Rice processors, farmers grumble as smuggled foreign rice returns to Northern markets
Different brands of foreign rice, especially from Thailand and India are flooding into some markets in Kano, Jigawa, and Katsina States in Northern Nigeria.
The worrisome development, according to agricultural experts and some local rice dealers, has greatly affected the local production of the staple food commodity.
This is just as persons who engage in the commercial cultivation of rice at Kano, Jigawa and Katsina States, are lamenting the effects of the continued smuggling of foreign rice, into the country through the porous borders.
Their views were contained in a special report by Economic Confidential titled, “How Illicit Rice Importation Threatens FG’s Agricultural Sector Interventions”.
The report was produced with support from the Wole Soyinka Centre for Investigative Journalism (WSCIJ), under the Collaborative Media Engagement for Development Inclusivity and Accountability Project (CMEDIA), funded by the MacArthur Foundation.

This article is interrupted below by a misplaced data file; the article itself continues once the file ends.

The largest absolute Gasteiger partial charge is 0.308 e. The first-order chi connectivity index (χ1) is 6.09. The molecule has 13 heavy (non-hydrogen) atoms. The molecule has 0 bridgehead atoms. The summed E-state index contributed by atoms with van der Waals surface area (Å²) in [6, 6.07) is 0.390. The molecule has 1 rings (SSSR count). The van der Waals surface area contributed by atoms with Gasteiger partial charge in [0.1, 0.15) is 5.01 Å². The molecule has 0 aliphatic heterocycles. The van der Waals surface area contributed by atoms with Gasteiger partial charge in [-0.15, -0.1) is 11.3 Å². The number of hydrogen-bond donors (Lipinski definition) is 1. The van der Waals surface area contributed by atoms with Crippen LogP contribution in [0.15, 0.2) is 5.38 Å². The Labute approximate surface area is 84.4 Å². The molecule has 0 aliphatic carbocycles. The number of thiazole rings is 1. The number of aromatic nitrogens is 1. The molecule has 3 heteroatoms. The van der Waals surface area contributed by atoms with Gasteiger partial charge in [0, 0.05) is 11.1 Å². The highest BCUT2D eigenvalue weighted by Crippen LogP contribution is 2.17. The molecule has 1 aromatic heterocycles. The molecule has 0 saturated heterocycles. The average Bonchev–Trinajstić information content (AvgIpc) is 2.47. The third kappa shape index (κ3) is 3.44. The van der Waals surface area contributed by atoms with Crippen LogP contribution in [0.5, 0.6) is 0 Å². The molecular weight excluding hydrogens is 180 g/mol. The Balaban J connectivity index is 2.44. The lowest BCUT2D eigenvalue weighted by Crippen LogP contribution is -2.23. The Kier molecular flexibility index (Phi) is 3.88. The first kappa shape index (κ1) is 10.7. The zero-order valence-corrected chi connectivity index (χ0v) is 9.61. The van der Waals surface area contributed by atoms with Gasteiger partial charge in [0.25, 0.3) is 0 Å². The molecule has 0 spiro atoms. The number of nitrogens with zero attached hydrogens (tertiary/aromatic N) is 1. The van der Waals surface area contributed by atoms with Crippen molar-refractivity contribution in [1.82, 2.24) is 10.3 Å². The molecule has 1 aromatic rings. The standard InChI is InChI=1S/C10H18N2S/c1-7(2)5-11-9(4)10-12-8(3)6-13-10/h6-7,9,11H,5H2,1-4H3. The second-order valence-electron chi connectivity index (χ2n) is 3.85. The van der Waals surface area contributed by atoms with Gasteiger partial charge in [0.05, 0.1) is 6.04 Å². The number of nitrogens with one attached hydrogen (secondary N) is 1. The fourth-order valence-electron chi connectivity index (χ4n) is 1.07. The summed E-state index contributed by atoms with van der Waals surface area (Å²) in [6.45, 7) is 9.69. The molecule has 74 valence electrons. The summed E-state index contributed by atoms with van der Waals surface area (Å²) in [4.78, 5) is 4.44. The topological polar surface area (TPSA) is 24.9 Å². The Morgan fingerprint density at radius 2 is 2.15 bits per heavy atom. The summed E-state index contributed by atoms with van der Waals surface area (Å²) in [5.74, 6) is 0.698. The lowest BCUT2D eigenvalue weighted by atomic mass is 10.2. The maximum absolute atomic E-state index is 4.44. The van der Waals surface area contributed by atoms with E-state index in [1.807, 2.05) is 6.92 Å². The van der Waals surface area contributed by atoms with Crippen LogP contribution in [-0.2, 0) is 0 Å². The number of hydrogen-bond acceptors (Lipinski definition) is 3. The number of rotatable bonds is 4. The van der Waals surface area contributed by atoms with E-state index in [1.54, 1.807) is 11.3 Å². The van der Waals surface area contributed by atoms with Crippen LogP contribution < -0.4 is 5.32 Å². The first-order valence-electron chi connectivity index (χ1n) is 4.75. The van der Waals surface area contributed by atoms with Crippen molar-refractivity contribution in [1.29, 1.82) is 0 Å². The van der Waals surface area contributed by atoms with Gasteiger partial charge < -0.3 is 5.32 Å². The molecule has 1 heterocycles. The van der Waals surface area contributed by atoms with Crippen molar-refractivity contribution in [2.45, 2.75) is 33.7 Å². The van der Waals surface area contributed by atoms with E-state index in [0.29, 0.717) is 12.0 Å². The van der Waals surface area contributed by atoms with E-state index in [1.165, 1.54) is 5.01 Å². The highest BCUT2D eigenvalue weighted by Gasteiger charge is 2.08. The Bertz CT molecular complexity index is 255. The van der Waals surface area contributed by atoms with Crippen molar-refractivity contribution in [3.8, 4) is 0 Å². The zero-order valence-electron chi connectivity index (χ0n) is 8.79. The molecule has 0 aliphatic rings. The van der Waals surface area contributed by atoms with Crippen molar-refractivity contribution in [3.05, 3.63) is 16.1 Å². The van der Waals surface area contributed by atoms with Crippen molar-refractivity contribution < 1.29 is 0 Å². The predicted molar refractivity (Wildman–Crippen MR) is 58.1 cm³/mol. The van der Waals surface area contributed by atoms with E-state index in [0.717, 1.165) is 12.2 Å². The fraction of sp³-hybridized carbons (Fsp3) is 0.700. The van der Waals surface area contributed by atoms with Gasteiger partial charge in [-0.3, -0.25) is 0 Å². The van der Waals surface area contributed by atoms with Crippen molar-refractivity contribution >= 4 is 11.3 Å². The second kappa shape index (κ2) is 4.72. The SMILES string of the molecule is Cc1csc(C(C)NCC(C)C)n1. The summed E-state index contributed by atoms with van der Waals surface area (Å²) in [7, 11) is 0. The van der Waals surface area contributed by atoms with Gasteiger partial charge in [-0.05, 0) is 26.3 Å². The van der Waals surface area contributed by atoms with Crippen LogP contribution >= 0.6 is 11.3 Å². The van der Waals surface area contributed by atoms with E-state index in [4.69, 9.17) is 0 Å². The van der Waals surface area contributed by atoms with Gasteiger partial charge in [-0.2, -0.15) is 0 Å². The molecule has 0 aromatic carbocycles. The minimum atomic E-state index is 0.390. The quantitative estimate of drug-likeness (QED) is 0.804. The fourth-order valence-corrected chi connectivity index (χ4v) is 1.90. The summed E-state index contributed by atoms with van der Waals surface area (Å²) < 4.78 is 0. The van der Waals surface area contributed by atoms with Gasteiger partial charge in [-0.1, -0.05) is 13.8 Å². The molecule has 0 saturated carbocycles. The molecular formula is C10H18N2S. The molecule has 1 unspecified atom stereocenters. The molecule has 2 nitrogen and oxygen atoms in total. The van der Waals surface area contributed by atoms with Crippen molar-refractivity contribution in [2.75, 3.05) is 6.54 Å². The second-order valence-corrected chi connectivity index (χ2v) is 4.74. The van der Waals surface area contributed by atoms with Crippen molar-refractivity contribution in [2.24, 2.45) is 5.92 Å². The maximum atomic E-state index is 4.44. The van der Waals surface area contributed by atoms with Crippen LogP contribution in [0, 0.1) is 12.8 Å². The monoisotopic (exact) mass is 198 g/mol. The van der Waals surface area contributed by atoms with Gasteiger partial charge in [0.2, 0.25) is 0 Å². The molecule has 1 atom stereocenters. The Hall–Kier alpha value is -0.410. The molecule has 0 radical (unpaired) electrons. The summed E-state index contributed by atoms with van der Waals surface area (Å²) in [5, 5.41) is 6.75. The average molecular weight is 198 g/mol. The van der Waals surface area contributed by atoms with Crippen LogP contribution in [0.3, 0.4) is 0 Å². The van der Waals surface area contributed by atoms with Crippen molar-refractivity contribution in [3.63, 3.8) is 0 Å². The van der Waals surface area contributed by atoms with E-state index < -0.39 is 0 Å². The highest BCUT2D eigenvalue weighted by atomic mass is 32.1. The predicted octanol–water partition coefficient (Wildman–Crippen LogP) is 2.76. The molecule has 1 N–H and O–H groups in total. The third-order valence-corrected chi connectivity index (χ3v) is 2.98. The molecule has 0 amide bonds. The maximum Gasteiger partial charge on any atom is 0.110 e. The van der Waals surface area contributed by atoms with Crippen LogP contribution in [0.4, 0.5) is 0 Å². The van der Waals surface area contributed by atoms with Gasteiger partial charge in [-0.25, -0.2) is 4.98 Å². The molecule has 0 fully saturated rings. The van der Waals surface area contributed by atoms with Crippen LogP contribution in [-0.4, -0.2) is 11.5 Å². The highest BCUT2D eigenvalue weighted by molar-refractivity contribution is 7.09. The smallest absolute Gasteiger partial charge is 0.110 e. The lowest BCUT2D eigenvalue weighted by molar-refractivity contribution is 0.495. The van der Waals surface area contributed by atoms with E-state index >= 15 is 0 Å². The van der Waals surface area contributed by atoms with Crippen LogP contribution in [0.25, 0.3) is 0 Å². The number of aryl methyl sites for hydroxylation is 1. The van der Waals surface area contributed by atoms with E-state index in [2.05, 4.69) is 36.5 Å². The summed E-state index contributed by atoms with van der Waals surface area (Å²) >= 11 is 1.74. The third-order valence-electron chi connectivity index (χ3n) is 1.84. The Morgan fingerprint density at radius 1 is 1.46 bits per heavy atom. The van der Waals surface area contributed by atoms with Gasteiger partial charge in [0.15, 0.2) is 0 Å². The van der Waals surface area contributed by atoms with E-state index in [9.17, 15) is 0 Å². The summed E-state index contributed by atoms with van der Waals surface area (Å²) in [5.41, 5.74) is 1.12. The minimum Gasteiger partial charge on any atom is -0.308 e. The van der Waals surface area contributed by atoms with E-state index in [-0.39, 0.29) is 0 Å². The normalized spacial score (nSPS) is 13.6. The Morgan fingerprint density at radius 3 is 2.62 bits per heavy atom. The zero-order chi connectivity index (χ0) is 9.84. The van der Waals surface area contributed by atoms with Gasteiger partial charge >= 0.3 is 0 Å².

In a deliberate effort to boost the local production of rice and increase its market value, the federal government had in August 2019 directed the closure of land borders and equally banned the importation of foreign rice.
Thus, imports into Nigeria are to come through seaports, where customs duties can be imposed more easily than at land borders.
The move was aimed at checkmating the influx of foreign rice that is being smuggled into the country through the country’s porous land borders.
The period under review witnessed watershed activities around the agricultural sector, especially rice production. Because local production was boosted and the value in terms of accruing profits to the farmers jumped very high.
However, on December 16, 2020, the president ordered the reopening of four borders including Seme in Lagos, Illela in Sokoto, Maigatari in Jigawa, and Mfum in Cross River.
Also in April 2022, Buhari, through the Nigeria Customs Service (NCS) approved the reopening of four more land borders. The borders are Idiroko in Ogun, Jibiya in Katsina, Kamba in Kebbi and Ikom in Cross River.
A recent survey conducted by Economic Confidential shows that foreign rice still floods many Nigerian markets, a development that is undermining the demand and value of locally produced rice.